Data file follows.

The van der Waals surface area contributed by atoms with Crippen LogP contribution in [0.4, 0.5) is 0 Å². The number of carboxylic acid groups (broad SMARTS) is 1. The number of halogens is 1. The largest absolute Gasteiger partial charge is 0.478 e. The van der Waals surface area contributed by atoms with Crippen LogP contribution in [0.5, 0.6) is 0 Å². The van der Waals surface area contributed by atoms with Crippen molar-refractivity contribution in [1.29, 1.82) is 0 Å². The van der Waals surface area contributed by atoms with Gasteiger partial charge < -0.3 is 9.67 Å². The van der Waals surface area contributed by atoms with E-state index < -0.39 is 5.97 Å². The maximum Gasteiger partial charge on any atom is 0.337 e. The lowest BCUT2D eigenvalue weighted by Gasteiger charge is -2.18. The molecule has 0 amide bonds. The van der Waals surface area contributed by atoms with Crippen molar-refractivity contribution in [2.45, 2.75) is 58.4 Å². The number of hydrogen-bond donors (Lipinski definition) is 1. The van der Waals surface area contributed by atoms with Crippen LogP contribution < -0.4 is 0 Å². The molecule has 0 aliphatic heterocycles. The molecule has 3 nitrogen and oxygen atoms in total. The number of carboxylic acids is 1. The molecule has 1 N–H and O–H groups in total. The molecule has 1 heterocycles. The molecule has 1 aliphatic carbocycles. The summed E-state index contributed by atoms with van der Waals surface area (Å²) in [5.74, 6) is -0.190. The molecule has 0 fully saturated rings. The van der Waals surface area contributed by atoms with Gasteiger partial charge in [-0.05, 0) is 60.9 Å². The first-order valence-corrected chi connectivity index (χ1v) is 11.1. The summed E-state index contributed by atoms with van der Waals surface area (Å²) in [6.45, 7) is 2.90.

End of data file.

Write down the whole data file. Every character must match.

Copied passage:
The van der Waals surface area contributed by atoms with Crippen LogP contribution in [0.4, 0.5) is 0 Å². The number of carboxylic acid groups (broad SMARTS) is 1. The number of halogens is 1. The largest absolute Gasteiger partial charge is 0.478 e. The van der Waals surface area contributed by atoms with Crippen LogP contribution in [0.5, 0.6) is 0 Å². The van der Waals surface area contributed by atoms with Crippen molar-refractivity contribution in [1.29, 1.82) is 0 Å². The van der Waals surface area contributed by atoms with Gasteiger partial charge < -0.3 is 9.67 Å². The van der Waals surface area contributed by atoms with E-state index < -0.39 is 5.97 Å². The maximum Gasteiger partial charge on any atom is 0.337 e. The lowest BCUT2D eigenvalue weighted by Gasteiger charge is -2.18. The molecule has 0 amide bonds. The van der Waals surface area contributed by atoms with Crippen molar-refractivity contribution in [2.45, 2.75) is 58.4 Å². The number of hydrogen-bond donors (Lipinski definition) is 1. The van der Waals surface area contributed by atoms with Crippen LogP contribution < -0.4 is 0 Å². The molecule has 0 aliphatic heterocycles. The molecule has 3 nitrogen and oxygen atoms in total. The number of carboxylic acids is 1. The molecule has 1 N–H and O–H groups in total. The molecule has 1 heterocycles. The molecule has 1 aliphatic carbocycles. The summed E-state index contributed by atoms with van der Waals surface area (Å²) in [5.74, 6) is -0.190. The molecule has 0 fully saturated rings. The van der Waals surface area contributed by atoms with Gasteiger partial charge in [-0.05, 0) is 60.9 Å². The first-order valence-corrected chi connectivity index (χ1v) is 11.1. The summed E-state index contributed by atoms with van der Waals surface area (Å²) in [6.45, 7) is 2.90.